Covid-19 restrictions on visitors to continue to protect hospital, Premier says
The Premier defended continued restrictions on unvaccinated visitors last night as the country prepared for the 2022 tourism season.
David Burt said the precautions were necessary to protect the hospital and that the rules would be in force for the foreseeable future.
He explained: “The truth is the purpose of our restrictions are to protect the hospital and that is the reason why the Cabinet made that decision.
“We will go ahead and review it at some time in the future, but right now this is what we have laid out and it is similar to many other jurisdictions that are competing against Bermuda.”
But he highlighted that the Government had removed SafeKey requirements to eat and drink indoors at bars and restaurants and increased permitted group sizes from 20 people to 100.
Mr Burt said: “The view was that these would come into place on April 1 at the same time as the ending of the substantive public health emergency.
“However, with our tourism partners, our hotel partners and others there was a request to see if that could be advanced.
“The Minister of Transport has a number of cruises he anticipates trying to come in the month of March and we wanted to go ahead and get that moved up.”
Mr Burt added that travel authorisations for visitors would stay until at least the end of the next financial year.
He said the scheme was an important revenue source for the Government to help fund the island’s Covid-19 response.
Mr Burt added that it was intended that the digital nomad temporary residence programme would continue indefinitely.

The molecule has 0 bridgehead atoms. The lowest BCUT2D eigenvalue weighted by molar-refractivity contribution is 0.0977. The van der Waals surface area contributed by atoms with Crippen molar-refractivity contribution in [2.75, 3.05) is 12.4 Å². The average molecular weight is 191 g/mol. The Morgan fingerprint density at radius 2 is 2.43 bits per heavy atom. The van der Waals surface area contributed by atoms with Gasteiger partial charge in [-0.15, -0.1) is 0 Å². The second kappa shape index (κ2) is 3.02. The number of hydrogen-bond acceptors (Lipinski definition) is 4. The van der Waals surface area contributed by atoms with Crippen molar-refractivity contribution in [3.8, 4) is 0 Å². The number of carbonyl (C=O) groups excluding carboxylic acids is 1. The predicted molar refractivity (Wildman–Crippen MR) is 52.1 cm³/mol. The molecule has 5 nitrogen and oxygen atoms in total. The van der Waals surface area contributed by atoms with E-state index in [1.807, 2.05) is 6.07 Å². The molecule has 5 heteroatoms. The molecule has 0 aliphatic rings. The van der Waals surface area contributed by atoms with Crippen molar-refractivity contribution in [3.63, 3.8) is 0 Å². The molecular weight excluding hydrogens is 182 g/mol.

He said that more information on the Government’s economic recovery plan might be delivered in the House of Assembly as early as February 18.
Kim Wilson, the Minister of Health, said the time had come for Bermuda to learn to live with Covid-19, and everyone must take responsibility for themselves.
Ms Wilson said she understood the concerns of parents about masks in schools but insisted precautions were still needed to ensure public safety.
She added that the Government had been contacted by parents upset about masks being required in schools but other parents had insisted they wanted masks to remain to ensure their families were protected.
She said there were 62 outbreaks of Covid-19 in schools last year and more children had tested positive for the coronavirus in two months of the Omicron wave than in four months of the Delta wave.
Ms Wilson added: “Children are very social beings – they are probably better socialised than most of us – so they are spreading all around.
“The reality is the measures that the Government are putting in place are designed to protect the entire community, not just one segment of the community.”
She added that the Government would continue to review its Covid-19 policies based on the best information available.
Ernest Peets, the Minister of Youth, Culture and Sport, said the Government was reviewing plans for the return of the Bermuda Day Parade.
Dr Peets also highlighted that the Sail GP yacht races and the Bermuda Triangle Cup football event were both on the sporting calendar this year.
He added that sports fans were pleased to see events return without SafeKey requirements.